In a scenario that could’ve been extremely devastating, the United States narrowly averted a nuclear disaster in 1961 when an atomic bomb nearly detonated after falling out of a B-52 bomber that broke up in the sky.
According to the Washington Post, the incident took place on January 21, 1961 – less than 20 years after nuclear bombs were dropped on Hiroshima and Nagasaki – and is explained further in a recently declassified report published by the National Security Archives.
When the US Air Force aircraft went into a tailspin and broke up, the two bombs fell towards Goldsboro, North Carolina. The parachute for one of the weapons failed to deploy, and the plane crash had actually pushed the bomb into “armed” mode by the time it hit the ground. Luckily for North Carolina, the plane’s destruction also damaged the switch necessary to trigger detonation
“The report implied that because Weapon 2 landed in a free-fall, without the parachute operating, the timer did not initiate the bomb’s high voltage battery (“trajectory arming”), a step in the arming sequence,” wrote Bill Burr of the National Security Archives.
“For Weapon 2, the Arm/Safe switch was in the “safe” position, yet it was virtually armed because the impact shock had rotated the indicator drum to the “armed” position. But the shock also damaged the switch contacts, which had to be intact for the weapon to detonate.”
Burr noted in his report just how fine the line was and is between safety and destruction.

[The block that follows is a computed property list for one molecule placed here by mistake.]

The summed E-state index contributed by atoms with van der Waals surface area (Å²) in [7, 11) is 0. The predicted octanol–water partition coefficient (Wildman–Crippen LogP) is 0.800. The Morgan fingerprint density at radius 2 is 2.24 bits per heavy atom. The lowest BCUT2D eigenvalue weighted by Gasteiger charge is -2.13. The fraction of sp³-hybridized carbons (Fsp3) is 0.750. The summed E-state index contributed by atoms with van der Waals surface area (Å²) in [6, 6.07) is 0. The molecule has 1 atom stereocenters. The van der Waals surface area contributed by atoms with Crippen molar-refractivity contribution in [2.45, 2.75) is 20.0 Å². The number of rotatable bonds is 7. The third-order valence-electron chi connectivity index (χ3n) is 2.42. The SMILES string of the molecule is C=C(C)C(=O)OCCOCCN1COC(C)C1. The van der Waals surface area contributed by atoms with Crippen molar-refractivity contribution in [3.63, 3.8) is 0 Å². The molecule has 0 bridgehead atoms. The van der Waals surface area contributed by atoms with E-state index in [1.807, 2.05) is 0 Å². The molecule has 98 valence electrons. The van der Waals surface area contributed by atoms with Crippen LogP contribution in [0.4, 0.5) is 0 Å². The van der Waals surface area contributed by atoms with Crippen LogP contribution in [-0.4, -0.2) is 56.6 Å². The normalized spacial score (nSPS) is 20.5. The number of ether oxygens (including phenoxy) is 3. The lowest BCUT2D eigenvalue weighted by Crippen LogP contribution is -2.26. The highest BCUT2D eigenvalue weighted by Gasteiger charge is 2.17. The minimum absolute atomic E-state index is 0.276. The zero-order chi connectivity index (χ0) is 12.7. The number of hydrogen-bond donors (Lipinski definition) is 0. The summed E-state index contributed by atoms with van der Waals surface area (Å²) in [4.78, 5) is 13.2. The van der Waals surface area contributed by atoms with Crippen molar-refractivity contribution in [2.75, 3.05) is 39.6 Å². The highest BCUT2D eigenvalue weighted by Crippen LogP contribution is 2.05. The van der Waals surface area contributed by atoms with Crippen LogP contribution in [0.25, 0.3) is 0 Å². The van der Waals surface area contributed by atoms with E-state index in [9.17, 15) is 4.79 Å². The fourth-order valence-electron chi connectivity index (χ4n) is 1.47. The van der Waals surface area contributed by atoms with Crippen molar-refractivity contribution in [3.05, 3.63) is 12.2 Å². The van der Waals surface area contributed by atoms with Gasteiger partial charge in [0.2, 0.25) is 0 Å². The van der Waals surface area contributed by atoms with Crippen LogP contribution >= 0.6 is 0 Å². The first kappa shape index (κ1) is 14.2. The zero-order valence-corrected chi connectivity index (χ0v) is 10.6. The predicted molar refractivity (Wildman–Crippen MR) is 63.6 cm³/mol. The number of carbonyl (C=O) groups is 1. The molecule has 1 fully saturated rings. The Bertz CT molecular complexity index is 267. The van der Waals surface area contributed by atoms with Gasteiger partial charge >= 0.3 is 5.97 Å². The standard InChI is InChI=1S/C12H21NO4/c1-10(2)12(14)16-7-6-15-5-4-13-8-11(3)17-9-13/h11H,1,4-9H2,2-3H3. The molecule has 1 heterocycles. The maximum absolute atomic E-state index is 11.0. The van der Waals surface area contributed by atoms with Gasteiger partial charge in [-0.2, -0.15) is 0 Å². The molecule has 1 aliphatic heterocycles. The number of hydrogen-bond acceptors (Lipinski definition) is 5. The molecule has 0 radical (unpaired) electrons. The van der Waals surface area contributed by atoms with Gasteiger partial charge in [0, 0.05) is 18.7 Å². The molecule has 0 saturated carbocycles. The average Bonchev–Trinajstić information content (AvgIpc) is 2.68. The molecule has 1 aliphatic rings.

“Perhaps this is what Secretary of Defense Robert McNamara had in mind, a few years later, when he observed that, ‘by the slightest margin of chance, literally the failure of two wires to cross, a nuclear explosion was averted,” he wrote.
The bombs contained a payload of four megatons each and could have generated explosions 260 times more powerful than the one that occurred in Hiroshima.
Before the documents related to the Goldsboro incident surfaced, the US government had denied that its nuclear weapons stockpile had ever put the nation at risk.
“The US government has consistently tried to withhold information from the American people in order to prevent questions being asked about our nuclear weapons policy,” Schlosser told the Guardian. “We were told there was no possibility of these weapons accidentally detonating, yet here’s one that very nearly did.”